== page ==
Director – Mark Joffe, Screenplay – Don Watson, Based on an Original Screenplay by John Clarke, Producer – Ben Gannon, Photography – Peter James, Music – Peter Bridie, Visual Effects – Animal Logic Film (Supervisor – Murray Pope), Production Design – Luigi Pittorino. Production Company – Gannon Films/Empress Road Productions/Showtime Australia/New South Wales Film and Television Office/The Australian Film Finance Corp
Billy Connolly (Steve Myers), Judy Davis (Anna Redmond), Bille Brown (Gerry Ryan), Colin Friels (Dave Myers), Wendy Hughes (Jules Myers), Blair Venn (Les), Emily Browning (Rebecca Myers), Vincent Ball (Cardinal), John Howard (Edward Piggott), Linal Haft (Rabbi), Frank Whitten (Primate), Tim Robertson (Judge)
Steve Myers, a Scottish fisherman living in Australia, has the fishing boat, which is his entire livelihood, destroyed by a lightning bolt. His insurance company refuses to pay out, saying that they do not cover extraordinary accidents or ‘Acts of God’. And so Steve, a former lawyer, mounts a case in the courts in which he sues the churches as the supposed representatives of God for such Acts of God. The churches, placed in the uncomfortable position of either denying the existence of God or admitting liability, mount an uncompromising defence. At first regarded as a crank, Steve instead becomes a cause celebre when journalist Anna Redmond persuades him to stand up on behalf of all people who have been disadvantaged by the insurance companies’ refusal to pay out over Acts of God.
This Australian comedy, featuring Scottish comedian Billy Connolly and supported by most of the Australian actors guild (it would seem), was a modest international hit in 2002. It is a rather odd and schizophrenic film. It is more of a shaggy dog story than a fully realised film. It takes up the scabrously satiric idea of a man suing the churches for damage caused by ‘Acts of God’, although when it is pared down all the film does is make the slightly ironic observation that the insurance industry promotes the idea of Acts of God as an excuse for not paying in extraordinary circumstances, while they themselves do not believe in God. While in the real world, Acts of God coverage does routinely occur in the insurance industry, the film gets quite irate and worked up about this supposed injustice. Although in lieu of actually wielding any real argument, the film tends to deliver its point-of-view more as a series of one-sided, soundbite-sized one-liners.
Certainly, there is much that is of rich satiric potential in the film. However, where it should have flown as dark satire, it tends to get relayed as lowbrow slapstick. The credits note that the screenplay has been based on another original screenplay. One gets the clear impression that it has been substantially reworked from the original conception to the likings of director Mark Joffe, previously known for the likes of Cosi (1996) and The Matchmaker (1997). Joffe’s films essentially inhabit the same Australian comedic territory as the likes of The Castle (1996) and the Crocodile Dundee films – in featuring the vulgar triumphs of parochial and individualistic rough diamond characters that put one over pretentious city slickers. Here though Mark Joffe starts to caricature – the lawyers, the insurance agents and the clerics are all cast as pompous straw figures, while the plaintiffs are equally caricatured as decent, ordinary working class people who have been exploited and cheated by a greedy insurance industry. Joffe’s slapstick approach tends to subvert the satirical bite of the film. Where the film should have sunken its teeth into its targets, Joffe concentrates on clumsy scenes involving Billy Connolly falling over drunk in a Japanese restaurant and fold-up beds that refuse to stay unfolded. There is a likably witty piece with Judy Davis trying to get aboard Connolly’s boat as he leaves a jetty but this is not really a slapstick film. You can also see that the central role has been tailored to fit the presence of Connolly, who at least rises to form and gives a likable variant on his irascible, foul-mouthed Scotsman persona. (Although while one can accept him as a fisherman, it does strain credibility accepting such a character as a former lawyer).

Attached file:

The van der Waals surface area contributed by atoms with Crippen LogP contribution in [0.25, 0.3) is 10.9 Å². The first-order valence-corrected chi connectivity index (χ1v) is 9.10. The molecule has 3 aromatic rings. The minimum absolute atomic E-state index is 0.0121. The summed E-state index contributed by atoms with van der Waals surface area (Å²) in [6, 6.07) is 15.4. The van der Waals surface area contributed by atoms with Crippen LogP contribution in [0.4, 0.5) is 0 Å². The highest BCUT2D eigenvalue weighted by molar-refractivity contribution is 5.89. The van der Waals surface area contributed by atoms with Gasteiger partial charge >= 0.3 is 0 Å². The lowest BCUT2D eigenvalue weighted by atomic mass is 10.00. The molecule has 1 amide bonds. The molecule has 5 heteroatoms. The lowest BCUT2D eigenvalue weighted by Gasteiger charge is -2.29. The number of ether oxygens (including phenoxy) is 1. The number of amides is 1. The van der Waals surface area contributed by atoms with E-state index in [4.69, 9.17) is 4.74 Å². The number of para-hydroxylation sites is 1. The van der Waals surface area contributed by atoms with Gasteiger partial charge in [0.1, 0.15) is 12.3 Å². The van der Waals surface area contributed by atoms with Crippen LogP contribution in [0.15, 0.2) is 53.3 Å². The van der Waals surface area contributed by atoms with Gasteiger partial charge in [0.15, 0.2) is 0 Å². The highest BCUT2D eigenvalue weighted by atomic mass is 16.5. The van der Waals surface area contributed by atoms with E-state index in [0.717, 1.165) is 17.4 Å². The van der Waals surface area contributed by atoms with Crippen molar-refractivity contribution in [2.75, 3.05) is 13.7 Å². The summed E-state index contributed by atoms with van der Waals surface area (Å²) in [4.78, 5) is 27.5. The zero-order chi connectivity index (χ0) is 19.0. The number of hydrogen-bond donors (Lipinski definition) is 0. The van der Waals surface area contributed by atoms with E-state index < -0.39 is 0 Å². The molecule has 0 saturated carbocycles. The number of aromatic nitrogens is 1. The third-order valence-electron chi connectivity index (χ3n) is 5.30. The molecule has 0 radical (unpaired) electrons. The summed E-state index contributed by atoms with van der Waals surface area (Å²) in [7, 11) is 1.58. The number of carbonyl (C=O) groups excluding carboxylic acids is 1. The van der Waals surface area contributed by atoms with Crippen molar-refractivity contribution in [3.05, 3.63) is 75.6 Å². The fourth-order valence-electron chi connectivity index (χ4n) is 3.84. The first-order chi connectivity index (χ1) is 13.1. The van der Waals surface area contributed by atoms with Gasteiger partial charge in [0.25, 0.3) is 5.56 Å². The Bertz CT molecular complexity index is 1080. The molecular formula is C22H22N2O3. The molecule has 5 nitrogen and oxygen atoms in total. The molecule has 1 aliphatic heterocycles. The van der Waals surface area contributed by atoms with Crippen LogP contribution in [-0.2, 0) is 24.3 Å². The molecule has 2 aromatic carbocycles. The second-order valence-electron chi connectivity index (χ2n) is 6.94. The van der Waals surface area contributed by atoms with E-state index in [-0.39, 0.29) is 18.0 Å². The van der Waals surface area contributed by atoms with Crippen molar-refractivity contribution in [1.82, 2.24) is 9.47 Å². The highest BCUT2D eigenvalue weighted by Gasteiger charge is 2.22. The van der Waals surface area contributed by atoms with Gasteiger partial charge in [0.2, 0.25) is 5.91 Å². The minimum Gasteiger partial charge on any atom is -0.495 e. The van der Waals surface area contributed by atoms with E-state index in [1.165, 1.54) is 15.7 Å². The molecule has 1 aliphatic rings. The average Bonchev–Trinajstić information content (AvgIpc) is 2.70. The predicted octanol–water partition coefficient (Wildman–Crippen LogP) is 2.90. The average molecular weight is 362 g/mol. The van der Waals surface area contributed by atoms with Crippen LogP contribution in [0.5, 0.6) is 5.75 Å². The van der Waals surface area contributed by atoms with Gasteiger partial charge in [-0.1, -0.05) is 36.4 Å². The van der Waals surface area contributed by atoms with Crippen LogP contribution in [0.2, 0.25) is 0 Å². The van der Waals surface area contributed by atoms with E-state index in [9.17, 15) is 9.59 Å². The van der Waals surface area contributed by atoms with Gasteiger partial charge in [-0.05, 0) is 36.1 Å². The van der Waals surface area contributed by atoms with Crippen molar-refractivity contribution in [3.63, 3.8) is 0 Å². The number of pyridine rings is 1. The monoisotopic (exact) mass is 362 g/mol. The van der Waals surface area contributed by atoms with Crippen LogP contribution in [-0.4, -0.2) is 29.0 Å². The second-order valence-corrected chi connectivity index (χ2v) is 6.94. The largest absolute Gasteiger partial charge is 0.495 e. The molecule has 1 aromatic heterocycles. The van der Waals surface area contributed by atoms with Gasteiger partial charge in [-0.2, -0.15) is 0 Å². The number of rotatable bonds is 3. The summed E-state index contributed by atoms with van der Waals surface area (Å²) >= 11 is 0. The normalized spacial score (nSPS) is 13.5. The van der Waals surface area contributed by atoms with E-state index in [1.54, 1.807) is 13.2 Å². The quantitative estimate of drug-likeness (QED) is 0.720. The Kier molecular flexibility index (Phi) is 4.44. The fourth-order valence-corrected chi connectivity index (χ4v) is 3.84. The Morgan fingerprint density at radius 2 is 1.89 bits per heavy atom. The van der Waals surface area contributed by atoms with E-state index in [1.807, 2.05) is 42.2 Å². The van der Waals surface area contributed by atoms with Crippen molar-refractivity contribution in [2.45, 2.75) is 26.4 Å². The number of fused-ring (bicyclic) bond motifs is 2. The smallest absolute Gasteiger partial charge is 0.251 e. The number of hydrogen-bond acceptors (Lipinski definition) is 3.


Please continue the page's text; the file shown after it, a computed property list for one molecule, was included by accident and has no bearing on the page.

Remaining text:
Where the film falls down altogether is the ending. While it aspires to mount a satiric attack on religious institutions, it falters at its height with the sudden, presumedly miraculous, appearance at the end of a dove as though it were a heavenly messenger. It is a cloyingly maudlin and banal way for such a film to go out on. The effect is akin to an embittered crank atheist undergoing a sudden deathbed conversion and getting all mushy-eyed about love, children and the beauty of life. Sadly, what the film seems to miss in such a moment of transcendent religious mummery is the satiric note the scene is underscored with that has everybody reacting with religious awe to the appearance of a dove which, as the defence counsel points out, is only a cockatoo. In playing it straight-faced, the film turns whatever satiric ire it may have raised throughout into the corniest kind of religious sentimentalism.